Just a 30-minute drive from the Summit District entrance, five cabin-like cottages at Kula Lodge & Restaurant have ocean views, and all are surrounded by gardens (from $310). This is an amenity-rich lodge for exploring the park and upcountry region. For something more remote and romantic, and a similar distance from the park, book a few nights at Malu Manu, a one-bedroom log cabin set at 4,250 feet with a wood-burning fireplace—yes, you’ll need it at this elevation—and what in my opinion is Maui’s best sunset bicoastal view. A bit further away from the park, yet closer to the shops and restaurants of Paʻia, is Lumeria, a 24-room retreat in Haiku with a holistic spa, saline pool, and gorgeous landscaped grounds featuring a meditation garden, Buddha statues, and views of the West Maui Mountains (from $449).
What to Do in Haleakala National Park
This is a hiking paradise, with over 30 miles of trails for all fitness levels. If you’re looking for more than a workout and awesome photos, I highly recommend booking a hike with a local operator like Humble Tours. Knowledgeable guides pack in three hikes over seven hours and will school you in all kinds of subjects, from endangered species, like the fiery red ʻiʻiwi bird and nene (Hawaiian goose), to geology trivia about the dormant volcano. Fun fact: standing 28,000 feet above the sea floor, it’s the third-tallest mountain on Earth.
Hosmer Grove is a low-effort hike that delivers big rewards. Parking for the trailhead is just a quarter mile from the Summit District entrance, and the half-mile loop is lined with aromatic pine, eucalyptus, and pine forest. It is home to the native Hawaiian honeycreeper, found nowhere else on earth.
The Halemau’u Trailhead sits at 8,000 feet and is named after the rare Hawaiian fern species found here. This path requires steady footing and stamina, as it descends 1,400 feet over two miles of switchbacks, and the climb back out at altitude can be challenging. If you’re feeling fatigued early on, it’s smarter to stop half-way down just past the first viewpoint to Rainbow Bridge. Go early for the best chance of seeing the famed rainbow halo that forms just below the bridge as the clouds come up the valley to your left. If you continue on the steep ridge to the crater floor (proven by scientists to be the quietest place on earth), you’ll reach Hōlua, on the park’s three wilderness cabins. Just keep remembering that you’ll have to trek back out and up.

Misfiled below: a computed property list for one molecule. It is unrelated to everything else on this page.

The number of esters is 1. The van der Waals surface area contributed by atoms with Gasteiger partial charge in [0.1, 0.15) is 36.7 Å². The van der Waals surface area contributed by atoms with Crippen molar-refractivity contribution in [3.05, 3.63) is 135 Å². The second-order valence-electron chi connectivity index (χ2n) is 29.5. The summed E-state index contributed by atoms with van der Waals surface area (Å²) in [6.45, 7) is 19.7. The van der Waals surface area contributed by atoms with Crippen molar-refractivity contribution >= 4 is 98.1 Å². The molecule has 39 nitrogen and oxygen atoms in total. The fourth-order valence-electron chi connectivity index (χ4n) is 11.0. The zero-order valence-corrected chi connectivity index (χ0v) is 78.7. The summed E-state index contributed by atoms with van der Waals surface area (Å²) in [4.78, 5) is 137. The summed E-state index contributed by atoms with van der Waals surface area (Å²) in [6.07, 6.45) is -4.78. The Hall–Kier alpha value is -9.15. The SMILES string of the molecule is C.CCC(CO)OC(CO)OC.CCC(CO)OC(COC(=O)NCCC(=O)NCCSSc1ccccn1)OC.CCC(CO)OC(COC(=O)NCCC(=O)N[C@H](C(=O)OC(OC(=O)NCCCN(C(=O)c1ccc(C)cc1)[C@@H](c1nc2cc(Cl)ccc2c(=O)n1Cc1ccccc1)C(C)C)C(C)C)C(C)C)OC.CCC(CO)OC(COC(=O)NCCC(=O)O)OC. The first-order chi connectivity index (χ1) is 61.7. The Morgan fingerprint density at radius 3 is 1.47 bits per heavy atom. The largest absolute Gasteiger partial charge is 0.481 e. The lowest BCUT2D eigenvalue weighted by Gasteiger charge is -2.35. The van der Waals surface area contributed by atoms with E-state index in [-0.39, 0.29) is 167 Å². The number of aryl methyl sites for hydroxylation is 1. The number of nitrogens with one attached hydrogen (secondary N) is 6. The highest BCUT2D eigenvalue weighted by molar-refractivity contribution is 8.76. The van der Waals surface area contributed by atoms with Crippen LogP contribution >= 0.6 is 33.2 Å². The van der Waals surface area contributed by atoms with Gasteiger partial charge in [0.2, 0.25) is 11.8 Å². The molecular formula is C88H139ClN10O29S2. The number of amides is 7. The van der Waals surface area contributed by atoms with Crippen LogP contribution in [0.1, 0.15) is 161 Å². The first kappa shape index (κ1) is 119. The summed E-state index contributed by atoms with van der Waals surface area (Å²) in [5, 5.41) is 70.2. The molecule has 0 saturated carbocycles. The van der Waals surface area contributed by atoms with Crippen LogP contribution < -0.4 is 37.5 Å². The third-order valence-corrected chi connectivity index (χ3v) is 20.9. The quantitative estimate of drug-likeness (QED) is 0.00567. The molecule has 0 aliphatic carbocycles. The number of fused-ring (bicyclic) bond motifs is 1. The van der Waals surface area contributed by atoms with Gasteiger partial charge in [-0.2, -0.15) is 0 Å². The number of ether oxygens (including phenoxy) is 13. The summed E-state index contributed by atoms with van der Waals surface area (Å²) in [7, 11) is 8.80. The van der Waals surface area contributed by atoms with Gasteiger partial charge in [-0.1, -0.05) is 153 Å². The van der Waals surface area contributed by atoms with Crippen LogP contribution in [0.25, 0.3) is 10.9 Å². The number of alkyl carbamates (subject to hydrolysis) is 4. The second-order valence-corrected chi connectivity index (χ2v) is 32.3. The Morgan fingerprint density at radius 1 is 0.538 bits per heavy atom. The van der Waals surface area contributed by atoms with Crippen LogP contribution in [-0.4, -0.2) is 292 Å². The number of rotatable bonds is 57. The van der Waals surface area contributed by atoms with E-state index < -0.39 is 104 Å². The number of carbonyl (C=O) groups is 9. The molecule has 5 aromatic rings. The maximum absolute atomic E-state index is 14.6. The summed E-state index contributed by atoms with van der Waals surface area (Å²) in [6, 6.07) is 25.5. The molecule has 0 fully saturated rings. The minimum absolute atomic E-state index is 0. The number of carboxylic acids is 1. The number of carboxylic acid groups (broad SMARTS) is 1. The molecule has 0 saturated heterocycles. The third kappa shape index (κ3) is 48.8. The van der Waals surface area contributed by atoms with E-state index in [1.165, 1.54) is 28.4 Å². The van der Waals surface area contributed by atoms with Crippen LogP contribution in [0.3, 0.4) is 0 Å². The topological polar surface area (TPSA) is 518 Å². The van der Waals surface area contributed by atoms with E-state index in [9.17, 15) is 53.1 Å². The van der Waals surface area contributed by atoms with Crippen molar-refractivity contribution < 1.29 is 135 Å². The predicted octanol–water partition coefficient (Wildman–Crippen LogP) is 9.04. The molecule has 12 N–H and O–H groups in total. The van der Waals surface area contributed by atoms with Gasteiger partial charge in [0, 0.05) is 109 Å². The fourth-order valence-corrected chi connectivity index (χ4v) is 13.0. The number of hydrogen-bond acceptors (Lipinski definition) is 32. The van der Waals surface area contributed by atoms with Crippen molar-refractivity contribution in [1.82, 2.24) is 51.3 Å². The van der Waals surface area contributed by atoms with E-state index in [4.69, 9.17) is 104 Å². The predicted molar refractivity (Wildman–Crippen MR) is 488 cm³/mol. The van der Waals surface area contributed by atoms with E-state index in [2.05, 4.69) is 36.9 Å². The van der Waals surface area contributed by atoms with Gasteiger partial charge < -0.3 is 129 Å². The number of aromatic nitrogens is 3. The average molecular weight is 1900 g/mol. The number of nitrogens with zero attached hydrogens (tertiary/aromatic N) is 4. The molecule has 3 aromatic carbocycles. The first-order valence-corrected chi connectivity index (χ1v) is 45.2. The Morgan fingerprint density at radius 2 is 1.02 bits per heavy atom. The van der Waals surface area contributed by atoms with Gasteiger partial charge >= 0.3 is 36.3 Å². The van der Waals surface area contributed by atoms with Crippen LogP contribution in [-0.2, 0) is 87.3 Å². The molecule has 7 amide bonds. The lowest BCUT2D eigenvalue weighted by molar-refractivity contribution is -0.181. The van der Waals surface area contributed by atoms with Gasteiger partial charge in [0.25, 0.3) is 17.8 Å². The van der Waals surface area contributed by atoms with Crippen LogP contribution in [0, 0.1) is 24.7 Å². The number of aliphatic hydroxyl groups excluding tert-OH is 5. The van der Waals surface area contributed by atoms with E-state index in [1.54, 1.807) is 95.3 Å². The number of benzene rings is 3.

Keonoehe’ehe’e Trailhead or Sliding Sands is my favorite hike for its otherworldly landscapes of technicolor lava and always-changing light. If you want to do the full 11.2 miles you have two options. You can make it an out-and-back and descend 5.6 miles straight down into the Martian-like floor of the crater (or however far you choose). Be warned: the hike back up is a calf-burner. You can also combine it with the Halemau’u Trail for an 11.2-mile point-to-point trail across the crater floor. You’ll just need to arrange for someone to pick you up, as the park doesn’t offer shuttles.
Hikes in the Kīpahulu District offer completely different scenery. The four-mile round-trip Pipiwai Trail is a quintessential Hawaii hike, winding through bamboo forests and with multiple views of waterfalls. Download the NPS App to take a self-guided tour of the Kuloa Point Trail so you can learn about plants brought by Polynesian voyagers and observe hale (houses) built by early people, en route to the stunning ʻOheʻo Gulch.
Sunrise + Sunset
When I’m on Maui, I typically watch the sunrise while catching waves at my favorite surf spot. But I’ve rarely regretted skipping a dawn patrol session to glimpse the first golden rays spill across the crater’s summit. Scoring a reservation can feel like playing the lottery, but persistence pays off. There are four viewing locations in the park. The Pu`u Ula is the highest at 10,023 feet and often fills up first. The Leleiwi Overlook is accessed via a 10-minute hike from its parking lot. I like to arrive early and head here first for my pick of viewing options. Despite the hype of the summit, I think the best sunrise position is just below at Haleakala Visitor Center. If you can’t score a reservation for a DIY visit, book a sunrise tour through the local operator Haleakala Eco Tours.
Locals consider sunset even more colorful than sunrise. You don’t need a reservation and it can be bookended with a hike in the park and stargazing. The sunset view is great from nearly anywhere in the park, but if you’re set on a summit vista, park in the lot below the summit. The uphill walk to the top is just 10 minutes and lets you avoid the inevitable Summit lot traffic jam once the sun goes down.
The high altitude and minimal light pollution at the summit often makes it look like someone tossed a sequined scarf across the night sky. The stars dazzle, the Milky Way shines, and meteor showers dance above. Simply staring and taking it all in is wondrous, but if you’re a nerd like me and want more context, book a tour with Maui Stargazing. Five-hour tours begin at sunset. As the sky darkens, your guide uses a super-strength Dobsonian telescope to zero in on planets, nebulae, star clusters, and even other galaxies.
The Best Places to Eat and Drink Around Haleakala National Park
While the park itself doesn’t offer any type of food services, there are a handful of fantastic, farm-fresh restaurants and markets upcountry. If you plan to pack a lunch, Hosmer Grove, in the Summit District, has a covered picnic area with grills. On Saturdays, I love to hit the Upcountry Farmers Market in Pukalani ahead of a hike in the park. You’ll find every imaginable fruit (lilikoi, mango, pineapple), hand-crafted kombucha, and prepared foods, like red pumpkin Thai curry and empanadas. Maui Bees, a working farm specializing in honey with a bountiful stand and coffee bar, sells produce as well as homemade foods, including peanut butter-energy bars (sweetened with honey, of course), Ayurvedic balance bowls with mung beans and kale, and hand pies. It’s worth planning ahead and booking a reservation to attend one of Maui Bees’ weekly farm dinners. The communal event kicks off with a farm tour at 4 p.m., followed by a six-course meal featuring inventive dishes like rhubarb banana curry with ono and kabocha squash. The farm’s high perch offers bicoastal views of neighboring islands including Koho’olawe and Lana’i, and the West Maui mountains, and dessert is timed to sunset.